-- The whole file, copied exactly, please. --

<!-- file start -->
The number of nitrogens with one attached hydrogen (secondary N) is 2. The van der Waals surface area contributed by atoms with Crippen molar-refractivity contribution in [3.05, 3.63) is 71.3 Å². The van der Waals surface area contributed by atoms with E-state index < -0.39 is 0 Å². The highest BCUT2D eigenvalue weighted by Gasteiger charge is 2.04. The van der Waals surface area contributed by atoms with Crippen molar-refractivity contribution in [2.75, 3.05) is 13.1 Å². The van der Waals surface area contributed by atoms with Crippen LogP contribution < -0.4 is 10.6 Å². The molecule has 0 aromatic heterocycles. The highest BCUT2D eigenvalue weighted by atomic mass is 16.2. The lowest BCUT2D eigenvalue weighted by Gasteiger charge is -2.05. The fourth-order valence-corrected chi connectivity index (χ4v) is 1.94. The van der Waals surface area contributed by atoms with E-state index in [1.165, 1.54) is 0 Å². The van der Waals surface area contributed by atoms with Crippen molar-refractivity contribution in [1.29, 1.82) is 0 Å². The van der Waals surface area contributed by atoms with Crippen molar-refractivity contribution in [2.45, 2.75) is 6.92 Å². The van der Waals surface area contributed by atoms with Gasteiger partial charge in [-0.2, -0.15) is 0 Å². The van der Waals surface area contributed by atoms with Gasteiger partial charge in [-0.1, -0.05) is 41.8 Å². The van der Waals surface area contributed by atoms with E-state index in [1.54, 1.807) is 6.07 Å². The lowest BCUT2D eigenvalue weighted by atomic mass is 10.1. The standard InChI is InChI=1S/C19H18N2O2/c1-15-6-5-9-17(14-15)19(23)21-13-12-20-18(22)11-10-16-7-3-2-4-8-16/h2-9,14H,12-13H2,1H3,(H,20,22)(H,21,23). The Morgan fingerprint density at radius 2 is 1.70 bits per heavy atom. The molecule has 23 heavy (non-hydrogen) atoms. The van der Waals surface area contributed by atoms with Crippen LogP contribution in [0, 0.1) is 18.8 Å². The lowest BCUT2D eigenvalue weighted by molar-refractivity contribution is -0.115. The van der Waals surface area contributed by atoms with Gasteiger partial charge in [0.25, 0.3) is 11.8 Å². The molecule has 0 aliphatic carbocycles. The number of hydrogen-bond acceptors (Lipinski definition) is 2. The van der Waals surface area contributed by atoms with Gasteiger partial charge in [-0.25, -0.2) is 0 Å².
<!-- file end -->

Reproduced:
The number of nitrogens with one attached hydrogen (secondary N) is 2. The van der Waals surface area contributed by atoms with Crippen molar-refractivity contribution in [3.05, 3.63) is 71.3 Å². The van der Waals surface area contributed by atoms with E-state index < -0.39 is 0 Å². The highest BCUT2D eigenvalue weighted by Gasteiger charge is 2.04. The van der Waals surface area contributed by atoms with Crippen molar-refractivity contribution in [2.75, 3.05) is 13.1 Å². The van der Waals surface area contributed by atoms with Crippen LogP contribution < -0.4 is 10.6 Å². The molecule has 0 aromatic heterocycles. The highest BCUT2D eigenvalue weighted by atomic mass is 16.2. The lowest BCUT2D eigenvalue weighted by Gasteiger charge is -2.05. The fourth-order valence-corrected chi connectivity index (χ4v) is 1.94. The van der Waals surface area contributed by atoms with E-state index in [1.165, 1.54) is 0 Å². The van der Waals surface area contributed by atoms with Crippen molar-refractivity contribution in [1.29, 1.82) is 0 Å². The van der Waals surface area contributed by atoms with Crippen molar-refractivity contribution in [2.45, 2.75) is 6.92 Å². The van der Waals surface area contributed by atoms with Gasteiger partial charge in [-0.2, -0.15) is 0 Å². The van der Waals surface area contributed by atoms with Gasteiger partial charge in [-0.1, -0.05) is 41.8 Å². The van der Waals surface area contributed by atoms with E-state index in [1.54, 1.807) is 6.07 Å². The lowest BCUT2D eigenvalue weighted by atomic mass is 10.1. The standard InChI is InChI=1S/C19H18N2O2/c1-15-6-5-9-17(14-15)19(23)21-13-12-20-18(22)11-10-16-7-3-2-4-8-16/h2-9,14H,12-13H2,1H3,(H,20,22)(H,21,23). The Morgan fingerprint density at radius 2 is 1.70 bits per heavy atom. The molecule has 23 heavy (non-hydrogen) atoms. The van der Waals surface area contributed by atoms with Crippen LogP contribution in [0, 0.1) is 18.8 Å². The lowest BCUT2D eigenvalue weighted by molar-refractivity contribution is -0.115. The van der Waals surface area contributed by atoms with Gasteiger partial charge in [0.25, 0.3) is 11.8 Å². The molecule has 0 aliphatic carbocycles. The number of hydrogen-bond acceptors (Lipinski definition) is 2. The van der Waals surface area contributed by atoms with Gasteiger partial charge in [-0.25, -0.2) is 0 Å².